I mentioned at the beginning of this review that the XL20 has an audible fan. It wasn’t immediately noticeable at first, but once I settled down in front of it with my head no more than two feet away, I became aware of a steady whoosh, like white noise. It wasn’t immediately attributable to the monitor, but I realized that where it was coming from after a minute or two. An examination of the back of the unit revealed its location.

The little fan, seen from the back, at the lower center, behind the post of the stand.

The fan’s diameter is about 40mm, and it seems to be thermally controlled, as it gets louder after the monitor has been on for a while, shifting slowly from a white noise type of shhhh to a more machine-like whirr. At 20-22°C ambient, this transition occurred slowly, taking at least half an hour. Sound Pressure Levels were measured with our trusty B&K 2203 sound level meter from two feet directly in front of the monitor. The noise is slightly louder from behind the monitor, by 1-2 dBA depending on how far you are.

Samsung XL20 Fan Noise (SPL)
At turn on
after one hour
21 dBA
23 dBA
XL20 + PC
23 dBA
25 dBA

The SPL at two feet represents the approximate distance between the monitor and a typical seated user. The first line of SPL readings is with just the monitor alone. The second set is the more realistic combined level of the monitor and the PC. (The monitor would not be on without the PC also being on.) For SPL at the standard one meter, just subtract 1 dBA.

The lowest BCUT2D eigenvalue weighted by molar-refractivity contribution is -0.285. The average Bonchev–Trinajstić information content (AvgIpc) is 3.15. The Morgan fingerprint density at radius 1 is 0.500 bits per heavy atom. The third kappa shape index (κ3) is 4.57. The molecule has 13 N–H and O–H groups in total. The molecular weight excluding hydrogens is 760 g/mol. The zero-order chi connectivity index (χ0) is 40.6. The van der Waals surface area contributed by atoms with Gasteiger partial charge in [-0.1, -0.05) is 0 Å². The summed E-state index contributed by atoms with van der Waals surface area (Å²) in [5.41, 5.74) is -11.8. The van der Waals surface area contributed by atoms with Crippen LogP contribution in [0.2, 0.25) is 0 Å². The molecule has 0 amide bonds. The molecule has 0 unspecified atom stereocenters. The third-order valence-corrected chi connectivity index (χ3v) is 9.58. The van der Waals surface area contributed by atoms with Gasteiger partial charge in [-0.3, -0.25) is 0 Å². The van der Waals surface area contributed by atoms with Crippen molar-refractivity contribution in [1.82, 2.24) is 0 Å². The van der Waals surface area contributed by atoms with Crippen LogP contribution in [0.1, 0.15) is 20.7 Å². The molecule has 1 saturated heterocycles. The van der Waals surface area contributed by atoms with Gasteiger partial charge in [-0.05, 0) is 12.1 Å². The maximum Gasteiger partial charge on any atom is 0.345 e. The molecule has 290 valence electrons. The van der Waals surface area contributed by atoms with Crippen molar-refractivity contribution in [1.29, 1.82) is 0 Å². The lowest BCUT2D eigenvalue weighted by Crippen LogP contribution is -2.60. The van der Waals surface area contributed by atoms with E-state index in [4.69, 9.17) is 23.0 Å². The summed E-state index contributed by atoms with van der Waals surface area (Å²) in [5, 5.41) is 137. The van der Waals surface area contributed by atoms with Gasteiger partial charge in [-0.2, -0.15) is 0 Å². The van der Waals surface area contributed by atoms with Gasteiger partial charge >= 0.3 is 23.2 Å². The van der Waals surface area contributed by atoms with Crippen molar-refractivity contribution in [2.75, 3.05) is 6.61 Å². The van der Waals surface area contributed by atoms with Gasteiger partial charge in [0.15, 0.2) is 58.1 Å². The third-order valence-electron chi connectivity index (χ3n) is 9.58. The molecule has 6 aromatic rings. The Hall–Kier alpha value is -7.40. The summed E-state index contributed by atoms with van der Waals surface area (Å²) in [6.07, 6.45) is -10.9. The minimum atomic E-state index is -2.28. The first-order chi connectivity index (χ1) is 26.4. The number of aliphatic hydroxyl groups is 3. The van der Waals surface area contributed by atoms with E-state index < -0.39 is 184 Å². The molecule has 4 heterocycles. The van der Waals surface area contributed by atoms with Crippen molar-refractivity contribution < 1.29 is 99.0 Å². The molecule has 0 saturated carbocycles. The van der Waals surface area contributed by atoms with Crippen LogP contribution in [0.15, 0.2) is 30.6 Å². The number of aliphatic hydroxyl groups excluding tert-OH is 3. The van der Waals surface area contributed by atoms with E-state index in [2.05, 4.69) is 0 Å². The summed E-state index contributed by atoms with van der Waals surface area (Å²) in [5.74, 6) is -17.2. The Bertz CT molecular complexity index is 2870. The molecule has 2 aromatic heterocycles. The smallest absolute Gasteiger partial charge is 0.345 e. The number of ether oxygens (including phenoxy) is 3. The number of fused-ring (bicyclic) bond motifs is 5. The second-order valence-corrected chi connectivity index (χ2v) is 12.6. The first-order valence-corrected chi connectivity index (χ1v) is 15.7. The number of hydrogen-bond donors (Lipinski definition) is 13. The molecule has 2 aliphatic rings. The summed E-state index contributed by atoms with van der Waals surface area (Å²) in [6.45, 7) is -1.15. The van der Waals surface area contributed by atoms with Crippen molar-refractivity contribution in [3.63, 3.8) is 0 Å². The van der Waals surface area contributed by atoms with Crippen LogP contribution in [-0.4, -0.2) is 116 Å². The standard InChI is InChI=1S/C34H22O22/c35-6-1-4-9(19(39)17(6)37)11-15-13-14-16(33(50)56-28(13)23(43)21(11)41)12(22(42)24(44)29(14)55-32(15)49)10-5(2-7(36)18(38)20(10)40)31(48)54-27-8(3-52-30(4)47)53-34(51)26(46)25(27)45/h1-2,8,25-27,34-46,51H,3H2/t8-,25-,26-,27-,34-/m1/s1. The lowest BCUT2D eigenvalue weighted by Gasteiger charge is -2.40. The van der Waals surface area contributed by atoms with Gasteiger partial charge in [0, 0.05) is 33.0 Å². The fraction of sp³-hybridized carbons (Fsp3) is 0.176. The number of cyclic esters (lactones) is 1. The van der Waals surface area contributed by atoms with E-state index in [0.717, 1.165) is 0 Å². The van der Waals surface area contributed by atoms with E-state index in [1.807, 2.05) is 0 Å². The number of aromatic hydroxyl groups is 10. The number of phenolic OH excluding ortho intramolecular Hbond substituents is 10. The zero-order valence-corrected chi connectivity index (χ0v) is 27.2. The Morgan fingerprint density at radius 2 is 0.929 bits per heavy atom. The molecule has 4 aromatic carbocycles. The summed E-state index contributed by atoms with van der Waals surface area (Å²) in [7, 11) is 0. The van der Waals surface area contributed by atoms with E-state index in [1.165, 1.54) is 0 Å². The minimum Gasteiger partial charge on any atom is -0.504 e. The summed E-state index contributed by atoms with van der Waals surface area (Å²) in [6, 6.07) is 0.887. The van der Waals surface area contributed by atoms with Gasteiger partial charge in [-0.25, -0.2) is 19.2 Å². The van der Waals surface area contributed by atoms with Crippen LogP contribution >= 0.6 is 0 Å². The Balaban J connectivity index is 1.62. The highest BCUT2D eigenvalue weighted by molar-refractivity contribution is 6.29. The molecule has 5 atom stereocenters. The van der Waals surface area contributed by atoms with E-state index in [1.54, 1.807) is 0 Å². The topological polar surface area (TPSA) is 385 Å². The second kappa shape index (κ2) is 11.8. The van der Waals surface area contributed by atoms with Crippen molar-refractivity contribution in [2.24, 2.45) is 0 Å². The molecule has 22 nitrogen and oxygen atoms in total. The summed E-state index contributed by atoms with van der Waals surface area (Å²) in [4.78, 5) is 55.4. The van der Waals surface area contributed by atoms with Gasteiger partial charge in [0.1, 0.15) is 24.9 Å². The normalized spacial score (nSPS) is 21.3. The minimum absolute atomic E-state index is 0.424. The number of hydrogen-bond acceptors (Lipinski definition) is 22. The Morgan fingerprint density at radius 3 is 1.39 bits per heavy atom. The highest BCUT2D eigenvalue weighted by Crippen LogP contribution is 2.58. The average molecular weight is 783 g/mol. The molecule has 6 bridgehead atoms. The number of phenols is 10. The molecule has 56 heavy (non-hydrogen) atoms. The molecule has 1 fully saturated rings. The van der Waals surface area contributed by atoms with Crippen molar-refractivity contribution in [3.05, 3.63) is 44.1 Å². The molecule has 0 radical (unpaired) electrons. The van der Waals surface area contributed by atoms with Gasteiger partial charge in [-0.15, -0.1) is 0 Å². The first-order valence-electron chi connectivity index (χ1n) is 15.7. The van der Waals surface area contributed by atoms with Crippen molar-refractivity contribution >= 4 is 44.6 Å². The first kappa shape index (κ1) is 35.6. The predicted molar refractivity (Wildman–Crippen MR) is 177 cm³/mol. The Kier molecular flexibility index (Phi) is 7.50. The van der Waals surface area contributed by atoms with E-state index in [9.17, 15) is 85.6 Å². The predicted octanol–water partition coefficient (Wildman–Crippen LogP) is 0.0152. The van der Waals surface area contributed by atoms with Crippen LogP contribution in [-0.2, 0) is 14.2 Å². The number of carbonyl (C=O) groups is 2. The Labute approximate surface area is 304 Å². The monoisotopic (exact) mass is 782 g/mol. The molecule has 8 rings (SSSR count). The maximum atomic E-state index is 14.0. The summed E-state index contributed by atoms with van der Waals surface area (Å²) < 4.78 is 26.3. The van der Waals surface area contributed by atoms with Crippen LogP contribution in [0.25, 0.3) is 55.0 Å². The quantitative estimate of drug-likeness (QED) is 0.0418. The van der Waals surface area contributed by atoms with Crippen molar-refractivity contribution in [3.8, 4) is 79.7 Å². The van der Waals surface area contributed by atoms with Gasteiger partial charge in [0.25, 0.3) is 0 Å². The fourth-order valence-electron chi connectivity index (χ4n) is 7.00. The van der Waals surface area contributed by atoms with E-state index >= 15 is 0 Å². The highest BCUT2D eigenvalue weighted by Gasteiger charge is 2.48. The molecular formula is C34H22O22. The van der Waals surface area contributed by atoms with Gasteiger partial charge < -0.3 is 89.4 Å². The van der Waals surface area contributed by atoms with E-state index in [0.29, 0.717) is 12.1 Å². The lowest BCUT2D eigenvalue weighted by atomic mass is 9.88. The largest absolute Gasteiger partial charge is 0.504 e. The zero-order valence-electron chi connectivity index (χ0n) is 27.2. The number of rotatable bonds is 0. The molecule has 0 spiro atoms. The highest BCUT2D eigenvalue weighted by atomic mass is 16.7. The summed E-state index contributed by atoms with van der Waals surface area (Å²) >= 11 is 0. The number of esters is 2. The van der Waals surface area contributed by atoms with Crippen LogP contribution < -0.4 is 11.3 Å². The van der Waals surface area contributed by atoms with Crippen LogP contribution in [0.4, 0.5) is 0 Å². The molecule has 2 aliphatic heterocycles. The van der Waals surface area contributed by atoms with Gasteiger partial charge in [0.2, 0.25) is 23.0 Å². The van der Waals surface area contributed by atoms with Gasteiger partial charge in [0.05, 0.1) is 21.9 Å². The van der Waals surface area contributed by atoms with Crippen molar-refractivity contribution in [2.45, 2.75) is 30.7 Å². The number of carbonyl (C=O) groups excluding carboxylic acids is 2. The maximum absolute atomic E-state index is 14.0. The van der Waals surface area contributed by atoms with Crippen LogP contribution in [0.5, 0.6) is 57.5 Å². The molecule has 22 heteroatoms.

When the monitor first turned on, the level is low enough to be masked by the ambient noise or the noise from the computer, even one as quiet as mine under the desk. (It measures about 22-23 dBA@1m but it is nearly inaudible from the seated position.) But as the fan in the XL20 slowly speeds up, after an hour, the noise becomes loud enough to be a bit bothersome if you’re used to a very quiet computer and no noise from your monitor.


Most of our audio recordings have been made at 1m distance, in keeping with the distance we use to measure SPL. Some recordings are also done at 30cm distance, mostly for those sounds that are difficult to hear from a meter away. In this case, the rules have been broken, for a good reason: No one sits a meter away from a 20" monitor; you have to be within about two feet to work with it. No one sits just a foot away either, except when you’re peering at a fine detail momentarily. So, the recordings were all made at 60cm or 2′ from the front of the monitor. When comparing against other 1m distance component noise recordings, just treat them as if they were all recorded at the same distance. More
details about how we make recordings can be found in our
article: Audio Recording Methods Revised.

Each of the XL20 recordings begins with a five second interval of just ambient room noise, with no machines making noise in the room, followed by 10 seconds of the component noise. For best results, set your volume control so
that the starting ambient noise is just barely audible. Be aware that very quiet
subjects may not be audible — if we couldn’t hear it from one meter,
chances are we couldn’t record it either!

Comparative: Reference 120mm fan: 5V-7V-9V-12V, 5s Ambient between
: One Meter,
One Foot

Why is a fan needed at all? This seems especially curious, because LED backlight monitors are commonly touted as being more energy efficient than the Cold Cathode Fluorescent Lamps (CCFL) used in most LCDs. I did notice some heat when I ran my hand across the top vents in the back, and the screen itself. It was time to measure the power consumption, which would tell us how much heat is being generated in the monitor.


The XL20 was plugged into a Seasonic
Power Angel
to obtain AC power measurements in various states. For comparison, the 4-year old 19" BenQ FP991 LCD monitor was also measured under the same conditions. Data from a Samsung 931BW 19" widescreen LCD monitor is also shown. The optimal desktop results are the most relevant.